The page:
European governments have done everything in their power to prevent migrants and asylum seekers from setting foot in their territories, even if it means breaking international laws and violating humanitarian principles.
Human rights defenders, particularly in the field of immigration and asylum, refuse to remain silent about the tragic humanitarian reality that thousands of migrants and asylum seekers face every day after being forced to flee their home countries due to wars and authoritarian regimes.
However, European countries have made the activists pay a price for their solidarity. Between 2015 and 2019, at least 158 people were formally investigated or prosecuted in 11 countries on charges of human trafficking, espionage, and affiliation with criminal organizations.
This is how humanity became a felony
When the so-called “asylum crisis” began in 2015, European hypocrisy manifested itself in the practice of various forms of intimidation and harassment of human rights organizations and activists, particularly those who took the initiative to support migrants and asylum seekers, such as volunteers, activists, NGOs, and family members of migrants, as well as journalists and paramedics.
The services that are considered illegal by some European countries include providing asylum seekers with food and shelter, raising awareness of their rights, tweeting, transporting children to police stations, alerting the Coast Guard of drownings, rescuing people at sea, and protecting migrants from deportation, either aerial or by land.
Rather than reviewing their policies or providing support for individual and civic efforts to save lives, countries such as Greece, Italy, Croatia, France, Malta, Spain, Switzerland, and the United Kingdom have pursued punitive policies targeting caregivers and volunteers to obstruct their solidarity activities through defamation, criminal investigation, prosecution, imposition of legal fees and fines (up to €81,000), or entry ban.
In other cases, European authorities have taken even harsher measures against those who show solidarity with migrants and asylum seekers by holding them in pre-trial detention for months or sentencing them to prison for terms ranging from 25 years to life, based on charges that are inaccurate, unfair, and disproportionate with the act under criminal law.
To impose this reality, some European governments utilized legislation to combat human smuggling and terrorism, to direct charges related to espionage or facilitating the illegal entry of people, while other governments introduced new legislation to limit the programs and activities of institutions active in humanitarian work, immigration, and asylum.
In 2020, Greece imposed onerous conditions and requirements on the work of these organizations, infringing on the right to form and join associations.
The Declaration on Human Rights Defenders, issued by the United Nations, guarantees “the protection by the competent authorities of everyone, individually and in association with others, against any violence, threats, retaliation, de facto or de jure adverse discrimination, pressure or any other arbitrary action as a consequence of his or her legitimate exercise of the rights referred to in the present Declaration.”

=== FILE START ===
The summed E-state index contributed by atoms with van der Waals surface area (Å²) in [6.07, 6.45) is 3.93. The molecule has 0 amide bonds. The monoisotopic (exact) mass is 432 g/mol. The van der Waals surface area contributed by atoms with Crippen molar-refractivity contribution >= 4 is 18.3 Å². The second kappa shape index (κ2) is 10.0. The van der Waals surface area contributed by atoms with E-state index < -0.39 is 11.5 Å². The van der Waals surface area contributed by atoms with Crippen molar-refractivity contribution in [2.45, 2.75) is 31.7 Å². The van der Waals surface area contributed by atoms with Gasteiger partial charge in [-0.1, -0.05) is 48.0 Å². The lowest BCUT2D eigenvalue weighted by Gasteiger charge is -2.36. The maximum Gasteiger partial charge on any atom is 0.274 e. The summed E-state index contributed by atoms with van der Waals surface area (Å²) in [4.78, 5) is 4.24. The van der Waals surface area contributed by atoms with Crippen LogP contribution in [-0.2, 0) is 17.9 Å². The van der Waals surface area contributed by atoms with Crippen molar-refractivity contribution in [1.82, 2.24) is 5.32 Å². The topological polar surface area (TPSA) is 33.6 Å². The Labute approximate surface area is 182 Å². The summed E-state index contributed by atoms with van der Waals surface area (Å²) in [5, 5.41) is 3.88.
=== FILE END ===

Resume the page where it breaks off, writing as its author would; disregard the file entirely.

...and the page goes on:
In several cases, punitive measures imposed by European countries on activists and organizations have resulted in them ceasing to assist asylum seekers and migrants. This is due to the deteriorating working conditions and the transformation of the humanitarian work environment into a hostile environment rife with threats and risks.
Furthermore, having been subjected to legal prosecutions and repeated harassment, many of them were preoccupied with exonerating themselves and denying the charges levelled against them rather than defending the rights of refugees and migrants.
The worst effect of these punitive measures is that they exacerbate social divisions around migrants and asylum seekers by reinforcing the negative image of them as criminals who cause chaos and social and security problems in the country, weakening people's moral or humanitarian dimension toward the refugee issue in general.
Insistence on border violence policy
When assessing the disturbing reality imposed by European cruelty, it is not an exaggeration to say that Europe has become a partner of the authoritarian regimes that have displaced hundreds of thousands of migrants and asylum seekers from their countries to escape persecution and dire living conditions.
Although European policies cannot be equated with the abuses committed by these regimes, statistics on missing people and deaths of asylum seekers and migrants show that both sides push people to the same fate—death.
European countries’ repression of the people and organizations that help migrants and asylum seekers not only attempts to confront volunteers with courts, financial burdens, and doubts about what they offer for the sake of humanity but also attempts to divert the public’s attention away from Europe's role in exacerbating the humanitarian crisis. All of this is done to restrict immigration operations to Europe.
The real flaw lies in Europe's immigration and asylum policies, which are exemplified by the systematic border violence it has perpetrated against refugees for years. The policies intimidate those who monitor and document Europe’s failure to secure safe humanitarian corridors for migrants, improve refugee reception conditions, and investigate all violations committed against refugees on its soil, such as forcible returns and delays in response to relief calls.
It is unfortunate that humanitarian principles are mixed with political ends. However, this should not lead to despair or the abandonment of humanitarian work and support for those who deserve it, because gaps in global systems will always exist. This emphasizes the importance of our role in filling these gaps and building bridges for everyone in need of help and compassion.